Ed Davey says Tories show utter disregard for small businesses and calls for tax cut

It is Small Business Saturday. Writing in City AM, Lib Dem leader Ed Davey says the Peppa Pig episode showed that Boris Johnson does not take the business community seriously. He says small businesses need help fast and calls for tax cuts which would benefit the smallest companies by an average of £5,000 each. He also wants the Employment Allowance to be quadrupled to £16,000, allowing a small business to employ five people without national insurance contributions.

Businesses have been through hell and back over the last two years. From on-off lockdowns to a botched trade deal with the EU…

With the Omicron variant creating a new cloud of uncertainty that is hanging over our economy, businesses are facing a looming winter of discontent… Businesses need help, and they need it fast…

Boris Johnson’s Conservatives have shown utter disregard for small businesses. Their answer to small businesses’ woes is not to provide them with more support, but to hike their taxes…

The Liberal Democrats are calling on the Government to immediately give small businesses the tax cut they deserve. This would mean over one million of Britain’s smallest businesses would see their taxes slashed by an average of £5,000 each…

By quadrupling the Employment Allowance to £16,000, a small business could employ five people without paying a penny of national insurance contributions.

I have heard from many business owners that Boris Johnson’s now infamous Peppa Pig speech at the CBI was an eye opener for them. It showed that this is a prime minister who doesn’t take the concerns of the business community seriously, and is more concerned with cracking jokes than solving problems…

The stark truth hitting home for many employers is that under Boris Johnson, the Conservatives have given up on being the party of businesses. Someone has to speak out for the small business owners and entrepreneurs who form the backbone of our economy. That starts with demanding a tax cut for small businesses right now, before it is too late.

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  • Trevor Andrews 4th Dec '21 - 7:58am

    Now that is a good response to the situation. Quantified, specific ideas on how to solve an issue. So often we criticise and say “something needs to be done” but not clear what we would do. Thank you Sir Ed.

  • Brad Barrows 4th Dec '21 - 2:14pm

    @Trevor Andrews
    That is half a response, but will only have credibility when the other half is delivered simultaneously. So, Ed, I have no disagreement with your proposal, but please explain how the £5Bn cost of the proposal will be paid for – will it be cuts elsewhere? Will it be some other taxes increasing? Will it be extra borrowing? Without this additional detail, people will believe – with some justification – that this is little more than a stunt by a minor party that realises it can call for anything in the knowledge it will never have the power to deliver. I really would hope for greater ambition than this so expect costed, credible proposals, in future.

  • Tax reform should be an increasingly important element of LibDem policy going forwaed. Martin Wolf writes in the FT We must accept higher taxes to fund health and social care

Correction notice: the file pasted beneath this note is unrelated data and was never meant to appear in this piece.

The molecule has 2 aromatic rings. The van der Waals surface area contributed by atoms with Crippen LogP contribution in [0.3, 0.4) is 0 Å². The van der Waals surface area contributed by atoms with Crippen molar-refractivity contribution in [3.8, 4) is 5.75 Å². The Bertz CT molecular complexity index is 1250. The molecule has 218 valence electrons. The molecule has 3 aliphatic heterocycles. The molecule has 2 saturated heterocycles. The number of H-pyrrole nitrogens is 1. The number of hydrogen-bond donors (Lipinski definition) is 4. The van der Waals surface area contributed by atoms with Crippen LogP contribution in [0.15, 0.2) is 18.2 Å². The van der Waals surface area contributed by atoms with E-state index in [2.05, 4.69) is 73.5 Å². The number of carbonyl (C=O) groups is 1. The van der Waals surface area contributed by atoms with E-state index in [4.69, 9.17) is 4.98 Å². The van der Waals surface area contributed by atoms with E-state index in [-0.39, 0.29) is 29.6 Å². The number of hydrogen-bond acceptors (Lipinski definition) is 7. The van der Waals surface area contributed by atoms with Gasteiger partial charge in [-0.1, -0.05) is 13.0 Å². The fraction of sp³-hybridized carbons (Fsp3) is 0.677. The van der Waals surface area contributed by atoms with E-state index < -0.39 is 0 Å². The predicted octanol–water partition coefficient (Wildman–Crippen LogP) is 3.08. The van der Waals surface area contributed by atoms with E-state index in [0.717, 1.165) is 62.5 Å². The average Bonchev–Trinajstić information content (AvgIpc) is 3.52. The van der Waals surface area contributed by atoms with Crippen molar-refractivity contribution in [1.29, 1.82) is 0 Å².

” The country has still not recognised the long-term need to accept rising taxation in order to deliver the services people will demand. There is no realistic alternative. The government has however recognised the need to manage the immediate pressures. The problem is that its solutions are dreadful. They may work politically, but they are morally and intellectually indefensible.”

  • @Brad Barrows
    “That is half a response, but will only have credibility when the other half is delivered simultaneously. So, Ed, I have no disagreement with your proposal, but please explain how the £5Bn cost of the proposal will be paid for”

    Much will be paid for by having people in work and thus paying (some tax) and spending (paying some more tax).
    But yes, we do need to think more clearly about small businesses, so that like people they get certain ‘personal’ allowances, instead of having to deal with the full weight of the tax system when taking on their first few employees.
    Even more so, given “Making Tax Digital” is also increasing the overheads on small businesses.

  • Paul Johnson of the IFS published an article on the self-employed It’s time we stopped treating the self-employed as an afterthoughtconcluding:
    “The pandemic has shown us the power of the state to intervene in hitherto unimaginable ways in supporting employees. But it has also shown us that the self-employed remain something of an inconvenient afterthought. We need a new settlement that recognises the increasing role of self-employment in the economy and society, a settlement that treats all fairly, irrespective of whether they are formally employees or self-employed. It should involve a levelling up in tax liabilities and an end to the absurdity of fiscal incentives that favour one group over another. It should bring in automatic enrolment for the self-employed. It requires an urgent review of what went wrong over the past 18 months and a clear strategy for how to deal with a similar situation in the future. We can’t go on treating one in seven of the workforce as somewhere between an afterthought and an inconvenience.”

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